Finishing my morning walk where, perhaps, I should have started it with the first cache in this enjoyable series. Took a while for a good GPSr fix and I walked up and down the path a few times before spotting the container. But then – disaster – this replaced cache has a brand new log book… and I’ve
dropped my caching pencil somewhere between the last cache and this one. Unable to sign log, but hopefully attached picture showing CO’s replacement message will suffice.
TFTC, and the series in general. So glad to be able to take this lovely walk from Fairlawns this year. FP
awarded here for the series in general.
Distracted by the cattle eating their breakfast and the increasingly beautiful sunrise, almost forgot to look for this cache. Read the hint but still didn’t have a clue until I spotted
something out-of-place in a field. Sure enough, it was the cache. Nice hide! TFTC.
Sunrise taking off in earnest now with reds and pinks on the horizon, and my spine – unhappy for sleeping in an unfamiliar bed last night – is enjoying getting a stretch from the walk,
too. Stared right at this cache for a moment thinking “well that’s where I would hide it, but would the CO” before reaching to check and,
yup, putting my hand right on it. Now on through the cattle field!
I can see why the previous log moved this cache; pleased to see you be a good hiding place on the other side. Also pleased this wasn’t another nano! Light’s grown enough now to add a
smiley selfie from the path. Greetings from Oxfordshire, and TFTC!
Got carried away with my walk and briefly overshot this one: realised as I reached the quarry road. Turned back and found the cache in the third place I looked. Said hi to a rabbit and
the horses, up and foraging for their breakfast in the early light, before moving on.
A nonprofit I volunteer with has, years ago, held our Christmas bash at the nearby Fairlawns Hotel. We haven’t been in several years and –
even though we missed Christmas itself by a full month! – decided to return here this year.
I’m often an early riser, especially when away from home, and enjoy making the most of the first light with a walk. Last time I was here there wasn’t a geocache in sight, so imagine my
delight to find that now there’s one right on the doorstep! Armed with a torch to fight off the renaming pre-dawn darkness, I braved the cold and came out to explore.
Found the obvious hiding spot quickly, but my sore back (Fairlawns’ mattress was somewhat softer than I enjoy!) made retrieval challenging! Still, a success once I was on my hands and
knees! TFTC, and Merry Christmas I guess!
The two most important things you can do to protect your online accounts remain to (a) use a different password, ideally a randomly-generated one, for every service, and (b) enable
two-factor authentication (2FA) where it’s available.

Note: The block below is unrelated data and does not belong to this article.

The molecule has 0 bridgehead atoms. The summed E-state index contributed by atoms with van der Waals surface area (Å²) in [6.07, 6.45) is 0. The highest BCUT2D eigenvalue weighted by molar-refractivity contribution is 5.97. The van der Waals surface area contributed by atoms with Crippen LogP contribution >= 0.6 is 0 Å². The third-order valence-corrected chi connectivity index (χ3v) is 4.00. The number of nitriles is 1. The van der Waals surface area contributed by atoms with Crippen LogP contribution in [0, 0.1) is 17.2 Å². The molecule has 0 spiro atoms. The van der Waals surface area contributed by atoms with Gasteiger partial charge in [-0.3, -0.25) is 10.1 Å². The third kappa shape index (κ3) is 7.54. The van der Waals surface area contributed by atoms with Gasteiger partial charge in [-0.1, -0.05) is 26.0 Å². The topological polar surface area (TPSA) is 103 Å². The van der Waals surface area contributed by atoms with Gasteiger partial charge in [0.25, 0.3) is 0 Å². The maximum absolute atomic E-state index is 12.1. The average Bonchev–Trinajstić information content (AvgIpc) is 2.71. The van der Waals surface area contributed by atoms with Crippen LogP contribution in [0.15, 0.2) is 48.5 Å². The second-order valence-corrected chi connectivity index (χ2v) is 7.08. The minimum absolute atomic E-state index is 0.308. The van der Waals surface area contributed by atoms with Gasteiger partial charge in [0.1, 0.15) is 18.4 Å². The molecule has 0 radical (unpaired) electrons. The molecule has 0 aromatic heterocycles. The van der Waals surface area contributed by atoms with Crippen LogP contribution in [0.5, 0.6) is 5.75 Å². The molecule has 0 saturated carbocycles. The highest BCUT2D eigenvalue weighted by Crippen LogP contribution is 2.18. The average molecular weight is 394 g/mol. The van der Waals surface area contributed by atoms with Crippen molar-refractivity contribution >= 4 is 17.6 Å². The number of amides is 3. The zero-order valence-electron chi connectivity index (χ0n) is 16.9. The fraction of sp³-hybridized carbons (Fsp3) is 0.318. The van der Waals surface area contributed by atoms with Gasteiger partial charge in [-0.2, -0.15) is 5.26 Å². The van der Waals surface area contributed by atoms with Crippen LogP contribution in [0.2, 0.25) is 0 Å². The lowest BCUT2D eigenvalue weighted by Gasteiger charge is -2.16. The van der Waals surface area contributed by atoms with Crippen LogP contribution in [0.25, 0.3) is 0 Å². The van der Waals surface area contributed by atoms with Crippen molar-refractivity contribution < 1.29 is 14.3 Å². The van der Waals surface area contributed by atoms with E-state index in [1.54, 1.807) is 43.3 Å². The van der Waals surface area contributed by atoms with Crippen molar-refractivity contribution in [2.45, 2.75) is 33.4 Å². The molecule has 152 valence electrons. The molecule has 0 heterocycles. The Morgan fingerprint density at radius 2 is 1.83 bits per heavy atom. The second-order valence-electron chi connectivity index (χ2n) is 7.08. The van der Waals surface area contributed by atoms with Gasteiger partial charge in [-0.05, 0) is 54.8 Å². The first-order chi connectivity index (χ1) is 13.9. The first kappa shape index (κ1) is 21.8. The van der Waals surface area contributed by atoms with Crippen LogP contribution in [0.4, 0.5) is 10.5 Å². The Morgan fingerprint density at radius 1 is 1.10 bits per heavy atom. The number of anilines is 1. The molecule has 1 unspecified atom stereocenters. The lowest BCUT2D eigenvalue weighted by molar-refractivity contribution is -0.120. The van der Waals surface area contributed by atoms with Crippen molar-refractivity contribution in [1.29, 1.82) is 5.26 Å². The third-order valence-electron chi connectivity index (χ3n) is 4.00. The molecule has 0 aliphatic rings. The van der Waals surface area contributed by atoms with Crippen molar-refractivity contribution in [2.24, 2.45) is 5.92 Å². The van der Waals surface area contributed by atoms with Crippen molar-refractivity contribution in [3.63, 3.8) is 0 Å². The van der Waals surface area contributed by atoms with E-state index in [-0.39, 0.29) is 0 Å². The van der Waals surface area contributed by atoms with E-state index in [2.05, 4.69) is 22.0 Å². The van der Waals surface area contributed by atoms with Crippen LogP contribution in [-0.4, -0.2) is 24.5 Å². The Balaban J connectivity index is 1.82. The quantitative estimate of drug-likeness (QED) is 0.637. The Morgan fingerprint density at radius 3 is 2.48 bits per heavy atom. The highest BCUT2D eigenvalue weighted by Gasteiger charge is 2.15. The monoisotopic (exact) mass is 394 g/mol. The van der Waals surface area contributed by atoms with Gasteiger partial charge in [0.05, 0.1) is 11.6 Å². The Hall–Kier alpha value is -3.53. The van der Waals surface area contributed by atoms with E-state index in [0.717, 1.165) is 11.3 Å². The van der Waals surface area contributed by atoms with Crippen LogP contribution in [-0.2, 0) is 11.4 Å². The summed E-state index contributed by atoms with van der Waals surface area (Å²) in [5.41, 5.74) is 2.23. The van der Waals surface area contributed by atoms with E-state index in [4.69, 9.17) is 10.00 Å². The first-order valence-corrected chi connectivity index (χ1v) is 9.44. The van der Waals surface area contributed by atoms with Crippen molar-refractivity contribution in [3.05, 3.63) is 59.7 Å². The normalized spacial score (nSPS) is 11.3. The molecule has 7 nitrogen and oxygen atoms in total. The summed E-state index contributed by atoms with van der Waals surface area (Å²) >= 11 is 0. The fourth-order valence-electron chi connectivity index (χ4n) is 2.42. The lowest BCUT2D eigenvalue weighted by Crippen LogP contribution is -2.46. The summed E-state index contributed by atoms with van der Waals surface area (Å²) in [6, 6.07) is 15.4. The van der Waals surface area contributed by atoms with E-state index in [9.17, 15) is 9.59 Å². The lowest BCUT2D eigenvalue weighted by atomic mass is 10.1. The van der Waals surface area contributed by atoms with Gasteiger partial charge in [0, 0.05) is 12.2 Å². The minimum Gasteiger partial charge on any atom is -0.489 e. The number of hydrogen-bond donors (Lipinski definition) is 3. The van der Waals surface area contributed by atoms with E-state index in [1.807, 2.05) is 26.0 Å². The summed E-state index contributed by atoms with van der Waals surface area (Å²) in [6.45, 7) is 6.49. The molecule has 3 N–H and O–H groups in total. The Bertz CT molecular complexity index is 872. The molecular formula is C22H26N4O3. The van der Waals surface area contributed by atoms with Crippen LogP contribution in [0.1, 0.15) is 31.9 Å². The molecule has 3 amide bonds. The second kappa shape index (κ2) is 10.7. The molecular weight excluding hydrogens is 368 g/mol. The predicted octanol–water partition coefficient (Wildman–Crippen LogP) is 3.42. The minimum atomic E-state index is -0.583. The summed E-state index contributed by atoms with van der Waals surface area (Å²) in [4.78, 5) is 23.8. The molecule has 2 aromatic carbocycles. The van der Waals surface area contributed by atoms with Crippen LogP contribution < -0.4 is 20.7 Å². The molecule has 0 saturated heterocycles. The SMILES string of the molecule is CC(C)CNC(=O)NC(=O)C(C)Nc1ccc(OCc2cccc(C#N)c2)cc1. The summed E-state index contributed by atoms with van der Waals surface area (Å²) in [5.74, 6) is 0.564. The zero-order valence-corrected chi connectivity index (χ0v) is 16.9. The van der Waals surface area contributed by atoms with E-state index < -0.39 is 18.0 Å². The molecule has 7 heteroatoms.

If you’re not already doing that, go do that. A password manager like 1Password, Bitwarden, or LastPass will help (although be aware that the latter’s had some security issues lately, as I’ve mentioned).
I promised back in 2018 to talk about what
this kind of authentication usually1
looks like for me, because my approach is a little different:
I simply press my magic key combination, (re-)authenticate with my password safe if necessary, and then it does the rest. Including, thanks to some light scripting/hackery, many
authentication flows that span multiple pages and even ones that ask for randomly-selected characters from a secret word or similar2.
My approach isn’t without its controversies. The argument against it broadly comes down to this:
Storing the username, password, and the means to provide an authentication code in the same place means that you’re no-longer providing a second factor. It’s no longer e.g.
“something you have” and “something you know”, but just “something you have”. Therefore, this is equivalent to using only a username and password and not enabling 2FA at all.
I disagree with this argument. I provide two counter-arguments:
1. For most people, they’re already simplifying down to “something you have” by running the authenticator software on the same device, protected in the same way, as their
password safe: it’s their mobile phone! If your phone can be snatched while-unlocked, or if your password safe and authenticator are protected by the same biometrics3,
an attacker with access to your mobile phone already has everything.
2. Even if we do accept that this is fewer factors, it doesn’t completely undermine the value of time-based second factor codes4.
Time-based codes have an important role in protecting you from authentication replay!
For instance: if you use a device for which the Internet connection is insecure, or where there’s a keylogger installed, or where somebody’s shoulder-surfing and can see what you type…
the most they can get is your username, password, and a code that will stop working in 30 seconds5. That’s
still a huge improvement on basic username/password-based system.6
Note that I wouldn’t use this approach if I were using a cloud-based password safe like those I linked in the first paragraph! For me personally: storing usernames, passwords, and
2FA authentication keys together on somebody else’s hardware feels like too much of a risk.
But my password manager of choice is KeePassXC/KeePassDX, to which I migrated after I realised that the
plugins I was using in vanilla KeePass were provided as standard functionality in those forks. I keep the master copy of my password database
encrypted on a pendrive that attaches to my wallet, and I use Syncthing to push
secondary copies to a couple of other bits of hardware I control, such as my phone. Cloud-based password safes have their place and they’re extremely accessible to people new to
password managers or who need organisational “sharing” features, but they’re not the right tool for me.
As always: do your own risk assessment and decide what’s right for you. But from my experience I can say this: seamless, secure logins feel magical, and don’t have to require an
unacceptable security trade-off.
1 Not all authentication looks like this, for me, because some kinds of 2FA can’t be provided by my password safe. Some service providers “push” verification checks to an app, for example. Others use proprietary
TOTP-based second factor systems (I’m looking at you, banks!). And some, of course, insist on proven-to-be-terrible
solutions like email and SMS-based 2FA.
2 Note: asking for a username, password, and something that’s basically another-password
is not true multifactor authentication (I’m looking at you again, banks!), but it’s still potentially useful for organisations that need to authenticate you by multiple media